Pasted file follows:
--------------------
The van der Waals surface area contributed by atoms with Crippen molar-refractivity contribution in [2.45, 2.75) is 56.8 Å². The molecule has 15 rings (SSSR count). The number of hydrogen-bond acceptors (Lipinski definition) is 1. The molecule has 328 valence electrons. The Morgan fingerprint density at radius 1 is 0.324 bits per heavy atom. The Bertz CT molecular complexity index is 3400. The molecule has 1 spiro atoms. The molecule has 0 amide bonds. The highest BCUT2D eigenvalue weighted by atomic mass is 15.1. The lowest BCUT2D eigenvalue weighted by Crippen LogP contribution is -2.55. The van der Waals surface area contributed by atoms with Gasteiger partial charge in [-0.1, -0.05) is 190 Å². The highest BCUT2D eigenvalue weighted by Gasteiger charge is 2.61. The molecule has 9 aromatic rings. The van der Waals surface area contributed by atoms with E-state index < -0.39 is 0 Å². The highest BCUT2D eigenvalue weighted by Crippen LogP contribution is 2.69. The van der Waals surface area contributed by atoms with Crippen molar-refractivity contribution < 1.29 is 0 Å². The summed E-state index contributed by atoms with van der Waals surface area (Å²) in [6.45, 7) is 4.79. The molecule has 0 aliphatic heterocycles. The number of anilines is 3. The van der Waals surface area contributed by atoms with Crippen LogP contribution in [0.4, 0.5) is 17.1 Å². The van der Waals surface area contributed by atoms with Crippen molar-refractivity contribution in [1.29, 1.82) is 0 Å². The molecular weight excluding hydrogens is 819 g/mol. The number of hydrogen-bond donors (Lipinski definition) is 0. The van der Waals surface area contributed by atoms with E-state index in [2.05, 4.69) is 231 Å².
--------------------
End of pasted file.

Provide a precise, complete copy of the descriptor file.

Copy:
The van der Waals surface area contributed by atoms with Crippen molar-refractivity contribution in [2.45, 2.75) is 56.8 Å². The molecule has 15 rings (SSSR count). The number of hydrogen-bond acceptors (Lipinski definition) is 1. The molecule has 328 valence electrons. The Morgan fingerprint density at radius 1 is 0.324 bits per heavy atom. The Bertz CT molecular complexity index is 3400. The molecule has 1 spiro atoms. The molecule has 0 amide bonds. The highest BCUT2D eigenvalue weighted by atomic mass is 15.1. The lowest BCUT2D eigenvalue weighted by Crippen LogP contribution is -2.55. The van der Waals surface area contributed by atoms with Gasteiger partial charge in [-0.1, -0.05) is 190 Å². The highest BCUT2D eigenvalue weighted by Gasteiger charge is 2.61. The molecule has 9 aromatic rings. The van der Waals surface area contributed by atoms with E-state index < -0.39 is 0 Å². The highest BCUT2D eigenvalue weighted by Crippen LogP contribution is 2.69. The van der Waals surface area contributed by atoms with Crippen molar-refractivity contribution < 1.29 is 0 Å². The summed E-state index contributed by atoms with van der Waals surface area (Å²) in [6.45, 7) is 4.79. The molecule has 0 aliphatic heterocycles. The number of anilines is 3. The van der Waals surface area contributed by atoms with Crippen LogP contribution in [0.4, 0.5) is 17.1 Å². The van der Waals surface area contributed by atoms with Crippen molar-refractivity contribution in [1.29, 1.82) is 0 Å². The molecular weight excluding hydrogens is 819 g/mol. The number of hydrogen-bond donors (Lipinski definition) is 0. The van der Waals surface area contributed by atoms with E-state index in [2.05, 4.69) is 231 Å².